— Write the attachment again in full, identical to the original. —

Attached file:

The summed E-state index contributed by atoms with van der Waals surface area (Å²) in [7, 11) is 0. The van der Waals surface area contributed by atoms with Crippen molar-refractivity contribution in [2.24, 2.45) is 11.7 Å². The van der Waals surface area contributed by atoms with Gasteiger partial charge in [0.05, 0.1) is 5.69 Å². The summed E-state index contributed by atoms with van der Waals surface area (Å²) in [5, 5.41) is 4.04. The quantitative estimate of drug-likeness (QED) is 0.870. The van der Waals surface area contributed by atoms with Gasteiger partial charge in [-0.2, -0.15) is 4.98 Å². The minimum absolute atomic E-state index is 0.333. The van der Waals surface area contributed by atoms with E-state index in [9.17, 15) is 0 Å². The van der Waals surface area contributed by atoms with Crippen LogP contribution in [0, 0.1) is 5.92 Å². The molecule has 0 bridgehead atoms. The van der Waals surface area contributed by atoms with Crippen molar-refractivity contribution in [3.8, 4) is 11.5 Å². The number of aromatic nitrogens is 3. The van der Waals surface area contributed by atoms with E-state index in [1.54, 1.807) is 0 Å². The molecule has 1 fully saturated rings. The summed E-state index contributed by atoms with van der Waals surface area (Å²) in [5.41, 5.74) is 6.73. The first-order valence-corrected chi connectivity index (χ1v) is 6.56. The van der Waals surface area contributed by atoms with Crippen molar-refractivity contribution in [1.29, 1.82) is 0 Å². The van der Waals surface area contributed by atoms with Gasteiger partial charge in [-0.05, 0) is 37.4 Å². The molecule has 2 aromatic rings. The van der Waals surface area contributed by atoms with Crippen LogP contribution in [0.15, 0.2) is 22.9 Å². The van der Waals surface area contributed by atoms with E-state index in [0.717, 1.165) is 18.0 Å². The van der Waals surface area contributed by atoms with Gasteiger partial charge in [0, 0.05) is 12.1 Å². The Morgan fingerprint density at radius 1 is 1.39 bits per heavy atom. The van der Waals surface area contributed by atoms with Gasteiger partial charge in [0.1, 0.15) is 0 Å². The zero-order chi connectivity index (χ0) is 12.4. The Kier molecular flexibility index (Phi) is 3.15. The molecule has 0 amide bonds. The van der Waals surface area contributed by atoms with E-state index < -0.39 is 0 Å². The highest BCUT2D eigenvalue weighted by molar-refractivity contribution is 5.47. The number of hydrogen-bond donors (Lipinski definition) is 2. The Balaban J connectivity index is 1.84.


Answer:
The summed E-state index contributed by atoms with van der Waals surface area (Å²) in [7, 11) is 0. The van der Waals surface area contributed by atoms with Crippen molar-refractivity contribution in [2.24, 2.45) is 11.7 Å². The van der Waals surface area contributed by atoms with Gasteiger partial charge in [0.05, 0.1) is 5.69 Å². The summed E-state index contributed by atoms with van der Waals surface area (Å²) in [5, 5.41) is 4.04. The quantitative estimate of drug-likeness (QED) is 0.870. The van der Waals surface area contributed by atoms with Gasteiger partial charge in [-0.2, -0.15) is 4.98 Å². The minimum absolute atomic E-state index is 0.333. The van der Waals surface area contributed by atoms with E-state index in [9.17, 15) is 0 Å². The van der Waals surface area contributed by atoms with Crippen LogP contribution in [0, 0.1) is 5.92 Å². The molecule has 0 bridgehead atoms. The van der Waals surface area contributed by atoms with Crippen molar-refractivity contribution in [3.8, 4) is 11.5 Å². The number of aromatic nitrogens is 3. The van der Waals surface area contributed by atoms with E-state index in [1.54, 1.807) is 0 Å². The molecule has 1 fully saturated rings. The summed E-state index contributed by atoms with van der Waals surface area (Å²) in [5.41, 5.74) is 6.73. The first-order valence-corrected chi connectivity index (χ1v) is 6.56. The van der Waals surface area contributed by atoms with Crippen molar-refractivity contribution in [1.29, 1.82) is 0 Å². The van der Waals surface area contributed by atoms with Gasteiger partial charge in [-0.05, 0) is 37.4 Å². The molecule has 2 aromatic rings. The van der Waals surface area contributed by atoms with Crippen LogP contribution in [0.15, 0.2) is 22.9 Å². The van der Waals surface area contributed by atoms with E-state index in [0.717, 1.165) is 18.0 Å². The van der Waals surface area contributed by atoms with Gasteiger partial charge in [0, 0.05) is 12.1 Å². The Morgan fingerprint density at radius 1 is 1.39 bits per heavy atom. The van der Waals surface area contributed by atoms with Gasteiger partial charge in [0.1, 0.15) is 0 Å². The zero-order chi connectivity index (χ0) is 12.4. The Kier molecular flexibility index (Phi) is 3.15. The molecule has 0 amide bonds. The van der Waals surface area contributed by atoms with E-state index < -0.39 is 0 Å². The highest BCUT2D eigenvalue weighted by molar-refractivity contribution is 5.47. The number of hydrogen-bond donors (Lipinski definition) is 2. The Balaban J connectivity index is 1.84.